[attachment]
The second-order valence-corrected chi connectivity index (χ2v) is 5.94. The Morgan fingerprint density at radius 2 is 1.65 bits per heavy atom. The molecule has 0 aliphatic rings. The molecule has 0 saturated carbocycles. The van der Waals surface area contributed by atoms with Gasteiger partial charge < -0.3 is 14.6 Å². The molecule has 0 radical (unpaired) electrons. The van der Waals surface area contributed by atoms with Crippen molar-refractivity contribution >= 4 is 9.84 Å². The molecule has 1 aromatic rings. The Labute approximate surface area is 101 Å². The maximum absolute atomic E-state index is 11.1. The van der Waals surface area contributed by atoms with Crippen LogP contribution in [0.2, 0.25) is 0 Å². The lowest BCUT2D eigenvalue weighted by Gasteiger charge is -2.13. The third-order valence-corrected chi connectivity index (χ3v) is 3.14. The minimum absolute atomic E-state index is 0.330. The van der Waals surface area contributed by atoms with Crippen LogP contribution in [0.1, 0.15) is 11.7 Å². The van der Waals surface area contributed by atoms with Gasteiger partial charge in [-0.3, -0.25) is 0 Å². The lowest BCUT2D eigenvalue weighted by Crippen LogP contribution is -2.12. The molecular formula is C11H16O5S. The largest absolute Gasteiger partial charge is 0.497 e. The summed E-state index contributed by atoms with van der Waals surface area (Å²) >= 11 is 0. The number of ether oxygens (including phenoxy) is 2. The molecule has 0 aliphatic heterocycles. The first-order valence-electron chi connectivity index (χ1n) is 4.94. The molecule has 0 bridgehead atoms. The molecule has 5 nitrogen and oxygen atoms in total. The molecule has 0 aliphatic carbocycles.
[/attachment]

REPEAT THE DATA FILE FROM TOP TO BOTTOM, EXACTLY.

The second-order valence-corrected chi connectivity index (χ2v) is 5.94. The Morgan fingerprint density at radius 2 is 1.65 bits per heavy atom. The molecule has 0 aliphatic rings. The molecule has 0 saturated carbocycles. The van der Waals surface area contributed by atoms with Gasteiger partial charge < -0.3 is 14.6 Å². The molecule has 0 radical (unpaired) electrons. The van der Waals surface area contributed by atoms with Crippen molar-refractivity contribution >= 4 is 9.84 Å². The molecule has 1 aromatic rings. The Labute approximate surface area is 101 Å². The maximum absolute atomic E-state index is 11.1. The van der Waals surface area contributed by atoms with Crippen LogP contribution in [0.2, 0.25) is 0 Å². The lowest BCUT2D eigenvalue weighted by Gasteiger charge is -2.13. The third-order valence-corrected chi connectivity index (χ3v) is 3.14. The minimum absolute atomic E-state index is 0.330. The van der Waals surface area contributed by atoms with Crippen LogP contribution in [0.1, 0.15) is 11.7 Å². The van der Waals surface area contributed by atoms with Gasteiger partial charge in [-0.3, -0.25) is 0 Å². The lowest BCUT2D eigenvalue weighted by Crippen LogP contribution is -2.12. The molecular formula is C11H16O5S. The largest absolute Gasteiger partial charge is 0.497 e. The summed E-state index contributed by atoms with van der Waals surface area (Å²) >= 11 is 0. The number of ether oxygens (including phenoxy) is 2. The molecule has 0 aliphatic heterocycles. The first-order valence-electron chi connectivity index (χ1n) is 4.94. The molecule has 0 bridgehead atoms. The molecule has 5 nitrogen and oxygen atoms in total. The molecule has 0 aliphatic carbocycles.